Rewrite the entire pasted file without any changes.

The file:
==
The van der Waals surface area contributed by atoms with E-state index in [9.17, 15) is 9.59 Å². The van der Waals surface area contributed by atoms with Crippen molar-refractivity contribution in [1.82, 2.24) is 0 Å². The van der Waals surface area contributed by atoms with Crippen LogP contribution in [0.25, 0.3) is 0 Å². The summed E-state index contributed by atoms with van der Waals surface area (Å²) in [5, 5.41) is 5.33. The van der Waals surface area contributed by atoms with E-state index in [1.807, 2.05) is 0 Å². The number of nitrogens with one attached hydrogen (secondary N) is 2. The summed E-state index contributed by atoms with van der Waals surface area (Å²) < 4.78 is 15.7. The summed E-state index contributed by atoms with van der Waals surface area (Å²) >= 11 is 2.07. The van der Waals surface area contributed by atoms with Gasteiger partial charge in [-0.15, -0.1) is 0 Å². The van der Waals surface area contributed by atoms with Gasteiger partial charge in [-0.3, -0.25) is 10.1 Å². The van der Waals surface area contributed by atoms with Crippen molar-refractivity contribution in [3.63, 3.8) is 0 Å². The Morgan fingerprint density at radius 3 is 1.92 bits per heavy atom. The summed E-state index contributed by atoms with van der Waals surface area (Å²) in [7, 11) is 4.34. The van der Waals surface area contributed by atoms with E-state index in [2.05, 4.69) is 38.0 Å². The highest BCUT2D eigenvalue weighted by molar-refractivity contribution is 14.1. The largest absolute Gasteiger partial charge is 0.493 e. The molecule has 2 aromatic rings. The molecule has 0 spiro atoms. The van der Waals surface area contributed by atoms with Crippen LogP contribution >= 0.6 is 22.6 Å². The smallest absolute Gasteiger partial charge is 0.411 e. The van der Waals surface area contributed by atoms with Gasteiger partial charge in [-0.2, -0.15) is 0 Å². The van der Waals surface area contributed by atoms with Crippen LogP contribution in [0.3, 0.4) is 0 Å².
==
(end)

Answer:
The van der Waals surface area contributed by atoms with E-state index in [9.17, 15) is 9.59 Å². The van der Waals surface area contributed by atoms with Crippen molar-refractivity contribution in [1.82, 2.24) is 0 Å². The van der Waals surface area contributed by atoms with Crippen LogP contribution in [0.25, 0.3) is 0 Å². The summed E-state index contributed by atoms with van der Waals surface area (Å²) in [5, 5.41) is 5.33. The van der Waals surface area contributed by atoms with E-state index in [1.807, 2.05) is 0 Å². The number of nitrogens with one attached hydrogen (secondary N) is 2. The summed E-state index contributed by atoms with van der Waals surface area (Å²) < 4.78 is 15.7. The summed E-state index contributed by atoms with van der Waals surface area (Å²) >= 11 is 2.07. The van der Waals surface area contributed by atoms with Gasteiger partial charge in [-0.15, -0.1) is 0 Å². The van der Waals surface area contributed by atoms with Gasteiger partial charge in [-0.3, -0.25) is 10.1 Å². The van der Waals surface area contributed by atoms with Crippen molar-refractivity contribution in [3.63, 3.8) is 0 Å². The Morgan fingerprint density at radius 3 is 1.92 bits per heavy atom. The summed E-state index contributed by atoms with van der Waals surface area (Å²) in [7, 11) is 4.34. The van der Waals surface area contributed by atoms with E-state index in [2.05, 4.69) is 38.0 Å². The highest BCUT2D eigenvalue weighted by molar-refractivity contribution is 14.1. The largest absolute Gasteiger partial charge is 0.493 e. The molecule has 2 aromatic rings. The molecule has 0 spiro atoms. The van der Waals surface area contributed by atoms with Crippen LogP contribution >= 0.6 is 22.6 Å². The smallest absolute Gasteiger partial charge is 0.411 e. The van der Waals surface area contributed by atoms with Gasteiger partial charge in [-0.2, -0.15) is 0 Å². The van der Waals surface area contributed by atoms with Crippen LogP contribution in [0.3, 0.4) is 0 Å².